Thursday, November 04, 2010

Clearing House, Lal

First of all, RIP P.Lal. He died yesterday.

Whether you liked the kind of poetry he published or not, Indian Poetry in English would be a smaller world than it already is without the encouragement he gave poets in their early years.


Anjum Hasan has an essay in Caravan, on the years when Clearing House produced some of the best known books of poetry in English. There's been some discussion on Facebook, but I don't think I will reproduce that here (you had to be there).

Neither will I extract; I think the piece needs to be read in entirety. But some observations:

The idea of classifying poets by their location rather than their poetics is, I'm sure, not unique to IPE; if the poets published by independent, cooperative ventures - among them Clearing House - were 'The Bombay Poets', there were also the Kerala poets - Ayyappa Panikker and K. Satchidananda, who were writing poetry and criticism as well as translating not just Malayalam poetry into English, but other poetries into Malayalam. There has to be other collectives elsewhere, in other parts of the country, but none of them have got as much press as the 'Bombay Poets'.

What, then, of poet-publishers such as P.Lal and Jayanta Mahapatra? Mahapatra* was published by Clearing House, though of course he wasn't a 'Bombay Poet' (which leads me to think that - unlike the 'Kerala moderns', to use Hasan's phrase -  the appellation was an accident rather than by design). Mahapatra was published by University presses abroad and by the Chandrabhaga Trust and has always been on the edges of any 'collective' or group of poets.

P.Lal's contributions, on the other hand, have always been elided over as being not worthy enough of attention. The primary schism having occurred between Lal and Ezekiel way back in the dawn of post-Independence, modern IPE (I will write more about this soon), the charge of publishing poetry indiscriminately stuck. 

Hasan mentions Lal thus in her essay: "Saleem Peeradina’s anthology of Indian English poetry first appeared as a special edition of Quest in 1972 and was considered a critical response to P Lal’s massive and apparently less discerning Modern Indian Poetry in English which had been published three years previously."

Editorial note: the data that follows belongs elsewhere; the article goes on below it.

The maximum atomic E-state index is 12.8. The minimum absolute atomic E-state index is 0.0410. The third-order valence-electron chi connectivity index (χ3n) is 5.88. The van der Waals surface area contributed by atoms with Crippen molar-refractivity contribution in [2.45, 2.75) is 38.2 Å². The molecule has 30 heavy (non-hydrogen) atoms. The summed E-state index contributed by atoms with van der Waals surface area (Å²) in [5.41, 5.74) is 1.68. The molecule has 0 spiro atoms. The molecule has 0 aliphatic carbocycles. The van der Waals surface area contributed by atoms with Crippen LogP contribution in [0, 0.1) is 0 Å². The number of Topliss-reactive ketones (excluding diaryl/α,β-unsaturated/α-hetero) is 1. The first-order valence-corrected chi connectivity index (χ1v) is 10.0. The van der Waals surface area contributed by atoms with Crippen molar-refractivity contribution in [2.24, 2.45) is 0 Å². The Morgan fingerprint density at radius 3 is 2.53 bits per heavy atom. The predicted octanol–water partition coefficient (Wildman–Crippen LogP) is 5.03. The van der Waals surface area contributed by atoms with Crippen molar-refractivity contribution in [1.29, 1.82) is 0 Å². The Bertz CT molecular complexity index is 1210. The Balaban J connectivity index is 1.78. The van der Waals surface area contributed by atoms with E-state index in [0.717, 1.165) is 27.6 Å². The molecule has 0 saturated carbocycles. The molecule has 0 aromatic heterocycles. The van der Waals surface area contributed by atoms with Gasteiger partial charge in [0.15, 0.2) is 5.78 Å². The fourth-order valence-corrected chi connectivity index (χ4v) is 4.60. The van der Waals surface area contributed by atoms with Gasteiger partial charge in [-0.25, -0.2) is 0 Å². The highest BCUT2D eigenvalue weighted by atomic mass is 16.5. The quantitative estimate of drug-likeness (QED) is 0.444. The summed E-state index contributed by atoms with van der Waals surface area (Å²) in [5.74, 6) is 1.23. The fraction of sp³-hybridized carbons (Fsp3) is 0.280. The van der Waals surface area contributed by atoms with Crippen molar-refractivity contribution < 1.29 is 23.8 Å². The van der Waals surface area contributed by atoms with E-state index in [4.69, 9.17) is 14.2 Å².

If there is a difference between a bunch of poets publishing their own work and the work of their friends, and one man publishing any poet who had gone to the trouble of putting a manuscript together, surely it isn't one of superior discernment? Lal, after all, published many of the poets we consider major today: A.K.Ramanujam, Jayanta Mahapatra, Keki Daruwalla, Gieve Patel, Agha Shahid Ali, Meena Alexander and many, many others. On the other hand, other small presses have published poets who have disappeared without a trace, or are just plain unreadable.

Whatever the stated or unstated reasons are for sidelining P.Lal, I think a history of IPE would be incomplete if we did not examine his contribution to it. RIP.

*I thought it odd (and telling) how Hasan, throughout her essay, referred to poets by their first names. I might do it on my blog, while referring to poets who are, often, also friends; but I wouldn't do it in an essay being published in a less informal space. Thoughts about this? (After all, so many definitions about publications, criticism and accessibility are changing in this discussion, so - perhaps - why not this as well?)


JP said...

I think first names have their places, and essays in public venues are not one of them.

Space Bar said...

JP: I agree. I saw the same thing, incidentally, in HS Bal's latest piece in Open about the Radia tapes - he called the journos by their first names.